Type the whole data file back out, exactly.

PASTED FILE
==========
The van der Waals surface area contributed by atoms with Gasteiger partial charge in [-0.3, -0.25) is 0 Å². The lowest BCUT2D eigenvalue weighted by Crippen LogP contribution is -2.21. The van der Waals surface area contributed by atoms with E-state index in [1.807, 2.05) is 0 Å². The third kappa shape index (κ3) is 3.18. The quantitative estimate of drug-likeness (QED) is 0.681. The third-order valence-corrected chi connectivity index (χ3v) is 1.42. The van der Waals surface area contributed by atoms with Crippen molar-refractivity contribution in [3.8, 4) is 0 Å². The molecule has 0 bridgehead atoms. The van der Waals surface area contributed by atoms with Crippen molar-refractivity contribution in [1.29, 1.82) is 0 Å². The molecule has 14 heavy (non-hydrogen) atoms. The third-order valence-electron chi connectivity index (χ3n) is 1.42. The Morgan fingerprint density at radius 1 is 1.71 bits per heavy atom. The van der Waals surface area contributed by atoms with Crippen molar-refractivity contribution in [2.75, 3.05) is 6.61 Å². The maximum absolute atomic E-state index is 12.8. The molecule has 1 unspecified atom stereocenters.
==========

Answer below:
The van der Waals surface area contributed by atoms with Gasteiger partial charge in [-0.3, -0.25) is 0 Å². The lowest BCUT2D eigenvalue weighted by Crippen LogP contribution is -2.21. The van der Waals surface area contributed by atoms with E-state index in [1.807, 2.05) is 0 Å². The third kappa shape index (κ3) is 3.18. The quantitative estimate of drug-likeness (QED) is 0.681. The third-order valence-corrected chi connectivity index (χ3v) is 1.42. The van der Waals surface area contributed by atoms with Crippen molar-refractivity contribution in [3.8, 4) is 0 Å². The molecule has 0 bridgehead atoms. The van der Waals surface area contributed by atoms with Crippen molar-refractivity contribution in [1.29, 1.82) is 0 Å². The molecule has 14 heavy (non-hydrogen) atoms. The third-order valence-electron chi connectivity index (χ3n) is 1.42. The Morgan fingerprint density at radius 1 is 1.71 bits per heavy atom. The van der Waals surface area contributed by atoms with Crippen molar-refractivity contribution in [2.75, 3.05) is 6.61 Å². The maximum absolute atomic E-state index is 12.8. The molecule has 1 unspecified atom stereocenters.